[Daubentonia madagascariensis]

Aye-ayes have a head and body length of 14 - 17 inches and a long bushy tail measuring 22 - 24 inches. They weigh about 4 pounds. The coat is long and can be either dark brown or black in color, with white guard hairs. The face and throat are pale gray, and facial features include yellow-orange or sandy brown eyes surrounded by dark markings. Aye Ayes have large triangular ears, a short snout, and a pink nose. They have delicate fingers and their long middle finger is used for eating, drinking, and grooming. They use narrow, vertical, horizontal, or oblique branches to support them in locomotion. They are the largest nocturnal primate and use echolocation to find their prey. By tapping their fingers on the wood they locate the hollow chambers where grubs or other larvae

Location: Primate & Cat



The range of the aye-aye is Nosy-Mangabe (introduced population) and Madagascar, all but the southwestern corner.


Aye-ayes live in primary and secondary rainforest, deciduous forest, cultivated forest, and occasionally dry scrub forest and mangrove forest.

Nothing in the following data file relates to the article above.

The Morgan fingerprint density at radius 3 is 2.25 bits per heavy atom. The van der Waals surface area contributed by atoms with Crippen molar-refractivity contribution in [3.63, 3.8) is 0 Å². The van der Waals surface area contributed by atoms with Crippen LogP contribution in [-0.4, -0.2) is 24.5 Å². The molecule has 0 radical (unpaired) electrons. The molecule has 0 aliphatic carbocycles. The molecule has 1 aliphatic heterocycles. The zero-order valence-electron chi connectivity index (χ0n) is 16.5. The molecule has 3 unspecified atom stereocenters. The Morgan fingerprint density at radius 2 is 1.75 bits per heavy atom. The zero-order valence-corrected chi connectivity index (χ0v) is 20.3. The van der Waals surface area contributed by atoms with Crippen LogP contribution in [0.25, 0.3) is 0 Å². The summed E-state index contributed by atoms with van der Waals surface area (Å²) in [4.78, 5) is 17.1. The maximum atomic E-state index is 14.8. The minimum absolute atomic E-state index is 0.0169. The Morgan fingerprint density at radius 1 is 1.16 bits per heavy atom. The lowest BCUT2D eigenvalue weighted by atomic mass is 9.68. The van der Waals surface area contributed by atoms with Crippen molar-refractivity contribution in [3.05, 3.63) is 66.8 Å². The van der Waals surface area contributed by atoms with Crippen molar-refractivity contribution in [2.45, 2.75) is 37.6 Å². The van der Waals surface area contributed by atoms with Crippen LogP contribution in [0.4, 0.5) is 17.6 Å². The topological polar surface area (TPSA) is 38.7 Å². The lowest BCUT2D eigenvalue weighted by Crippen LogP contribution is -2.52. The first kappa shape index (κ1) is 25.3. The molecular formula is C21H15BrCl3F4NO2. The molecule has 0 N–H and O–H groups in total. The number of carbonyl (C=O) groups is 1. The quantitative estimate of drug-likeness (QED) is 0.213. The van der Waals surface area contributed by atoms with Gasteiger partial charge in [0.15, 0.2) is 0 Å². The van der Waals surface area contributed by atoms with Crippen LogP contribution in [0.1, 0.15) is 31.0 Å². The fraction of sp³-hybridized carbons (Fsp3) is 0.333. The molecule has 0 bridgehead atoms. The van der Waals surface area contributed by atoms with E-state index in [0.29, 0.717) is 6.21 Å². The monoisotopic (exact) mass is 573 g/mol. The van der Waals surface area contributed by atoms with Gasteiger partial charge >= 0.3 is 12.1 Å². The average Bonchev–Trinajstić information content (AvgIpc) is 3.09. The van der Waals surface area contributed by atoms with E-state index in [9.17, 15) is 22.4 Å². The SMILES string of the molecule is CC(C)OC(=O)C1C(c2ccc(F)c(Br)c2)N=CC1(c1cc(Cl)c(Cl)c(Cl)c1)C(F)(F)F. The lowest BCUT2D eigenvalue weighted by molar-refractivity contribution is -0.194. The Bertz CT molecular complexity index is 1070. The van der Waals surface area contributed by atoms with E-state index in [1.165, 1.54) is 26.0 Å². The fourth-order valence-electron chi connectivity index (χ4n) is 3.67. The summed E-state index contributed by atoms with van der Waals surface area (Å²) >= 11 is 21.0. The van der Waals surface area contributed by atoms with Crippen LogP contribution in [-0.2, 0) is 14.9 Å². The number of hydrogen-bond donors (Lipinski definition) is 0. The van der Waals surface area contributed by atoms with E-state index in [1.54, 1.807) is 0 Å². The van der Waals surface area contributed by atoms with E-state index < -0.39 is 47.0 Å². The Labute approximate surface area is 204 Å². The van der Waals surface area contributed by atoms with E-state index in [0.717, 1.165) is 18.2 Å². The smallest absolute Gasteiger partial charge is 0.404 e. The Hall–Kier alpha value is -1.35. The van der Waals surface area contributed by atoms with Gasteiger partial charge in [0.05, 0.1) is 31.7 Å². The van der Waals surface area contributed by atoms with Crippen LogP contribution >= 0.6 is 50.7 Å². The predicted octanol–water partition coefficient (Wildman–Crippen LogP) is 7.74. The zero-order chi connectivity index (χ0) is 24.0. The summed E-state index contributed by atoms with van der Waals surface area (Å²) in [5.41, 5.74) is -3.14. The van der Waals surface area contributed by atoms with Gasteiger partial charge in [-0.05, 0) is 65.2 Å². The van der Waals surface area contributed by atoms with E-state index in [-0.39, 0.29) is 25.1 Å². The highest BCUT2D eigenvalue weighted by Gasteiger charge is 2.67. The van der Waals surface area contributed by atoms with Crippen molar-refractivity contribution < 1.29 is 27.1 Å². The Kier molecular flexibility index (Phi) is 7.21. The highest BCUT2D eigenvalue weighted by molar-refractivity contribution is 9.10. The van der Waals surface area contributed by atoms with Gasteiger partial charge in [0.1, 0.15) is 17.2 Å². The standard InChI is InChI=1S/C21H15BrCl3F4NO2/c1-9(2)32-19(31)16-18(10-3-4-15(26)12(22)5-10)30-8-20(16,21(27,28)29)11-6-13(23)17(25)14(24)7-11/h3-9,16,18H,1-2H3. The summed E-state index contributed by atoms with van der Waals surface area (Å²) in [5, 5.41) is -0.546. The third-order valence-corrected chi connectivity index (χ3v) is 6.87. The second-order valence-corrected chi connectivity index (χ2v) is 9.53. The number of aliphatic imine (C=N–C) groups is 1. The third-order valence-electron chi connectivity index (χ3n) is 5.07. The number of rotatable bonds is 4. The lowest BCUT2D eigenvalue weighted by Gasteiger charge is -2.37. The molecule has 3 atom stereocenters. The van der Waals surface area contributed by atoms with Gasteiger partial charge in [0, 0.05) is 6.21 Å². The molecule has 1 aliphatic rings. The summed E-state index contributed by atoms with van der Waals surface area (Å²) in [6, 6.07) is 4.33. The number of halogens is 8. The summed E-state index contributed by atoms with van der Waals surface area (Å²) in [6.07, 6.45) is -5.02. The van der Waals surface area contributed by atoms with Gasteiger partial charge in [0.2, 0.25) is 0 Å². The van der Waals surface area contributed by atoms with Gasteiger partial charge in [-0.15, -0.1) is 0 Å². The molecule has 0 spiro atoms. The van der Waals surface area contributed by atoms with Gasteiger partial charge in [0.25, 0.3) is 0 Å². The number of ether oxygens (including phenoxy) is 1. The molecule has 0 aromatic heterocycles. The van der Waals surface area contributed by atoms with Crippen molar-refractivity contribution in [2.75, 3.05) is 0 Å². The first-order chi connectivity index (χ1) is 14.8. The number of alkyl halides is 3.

Conservation Status
Primary Threats
Human-Wildlife Coexistence. Habitat destruction, with logging and hunting. Locally they are hunted for food

Gestation in aye-ayes takes 152 to 172 days.


Aye-ayes average one per litter.


Aye Ayes come out at night, as they are nocturnal and spend most of the daytime sleeping in nests in the upper two levels of the canopy. Individuals tend to sleep singly but may share a nest on occasion. Nests can be occupied by different individuals at different times. Activity begins half an hour before sunset and continues until three hours after. The males are usually active before the females. They spend the night foraging, feeding, and grooming. Aye-ayes can rest vertically or horizontally.


During mating cycles female aye-ayes typically mate with more than one male. Aye-ayes have an extended mating season from October through February. Female estrous cycles range from 21 to 65 days and are characterized by changes in the vulva, which is usually small and gray, and becomes large and red during these cycles. In the wild, most young are usually born between February and September. There is a two to three year interval between births.

Wild Diet

They eat fruits, nuts, plant exudates, breadfruit, banana, coconuts, ramy nuts, bamboo, honey and nectar from the ‘tree of travelers,’ and mangoes. An important component of the aye-aye’s diet is insect larvae, especially cerambycid beetle larvae.

Zoo Diet




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